“I also object,” writes Kerri, “to a doctor who does not know Thorn being able to decide what his body can or cannot tolerate, or what is in his best interest medically... There is no way a doctor who has never met Thorn or at least talked with Dr. Ostrander can make a decision about the effect that vaccines could have on Thorn.”
In a deposition filed with the suit, Carl Schwartz stated under oath that before filing the suit, he communicated with Dr. Ostrander who is vacationing in Germany until the end of the month. Ostrander said to Schwartz that as a doctor, he is “as pro-vaccine as one can be,” and he “does not routinely hand out vaccine exemptions.” After working with many specialists in Thorn’s treatment, Ostrander stated that he has learned that Thorn does not have a lot of brain resilience and any stimulation of Thorn’s immune system can trigger behavioral setbacks. “Thorn is delicately balanced at best,” and it is for these reasons he concluded that Thorn should have a medical exemption. Ostrander concluded that “with the complexities posed by autism, each body should be treated on an individual basis by an attending physician.”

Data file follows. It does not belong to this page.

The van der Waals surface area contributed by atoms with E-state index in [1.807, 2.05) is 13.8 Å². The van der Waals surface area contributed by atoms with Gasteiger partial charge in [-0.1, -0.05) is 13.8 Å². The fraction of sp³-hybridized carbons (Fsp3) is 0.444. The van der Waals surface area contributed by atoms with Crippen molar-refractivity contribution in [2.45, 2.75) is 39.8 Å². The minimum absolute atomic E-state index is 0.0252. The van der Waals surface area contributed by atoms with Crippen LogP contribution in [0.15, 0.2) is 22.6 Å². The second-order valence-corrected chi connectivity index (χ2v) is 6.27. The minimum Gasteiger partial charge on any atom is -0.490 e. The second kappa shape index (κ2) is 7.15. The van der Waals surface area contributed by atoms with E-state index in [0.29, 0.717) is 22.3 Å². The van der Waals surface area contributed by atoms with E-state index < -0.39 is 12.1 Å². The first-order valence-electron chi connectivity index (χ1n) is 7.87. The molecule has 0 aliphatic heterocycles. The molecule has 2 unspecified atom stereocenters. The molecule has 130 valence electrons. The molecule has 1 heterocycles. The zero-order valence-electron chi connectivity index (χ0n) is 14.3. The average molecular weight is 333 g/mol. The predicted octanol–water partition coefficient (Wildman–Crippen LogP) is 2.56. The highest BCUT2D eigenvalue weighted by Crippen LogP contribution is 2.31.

Over the years, says Carl, Thorn’s condition has been so bad he has smashed house and vehicle windows with his body, destroyed their kitchen cabinets, appliances, and televisions, and as he has grown, poses a physical threat to his family members.
“This calendar year,” said Carl, “Thorn has done so well with his education at school that he has finally stopped being routinely violent... Controlling what goes into Thorn’s body is critical for him and for his effects upon his family at a level quite literally described as ‘life and death.’”
Kerri says, “My greatest fear is that if Thorn receives more vaccines that he will regress and lose the gains he has made since attending Creekside...I fear that his body will be so disrupted that he will become aggressive to my other children. For my son Thorn, I fear a behavioral setback more than any disease.”
Carl concludes, “If Thorn does not qualify for a medical exemption, then no one does — he is the reason why such exemptions exist.”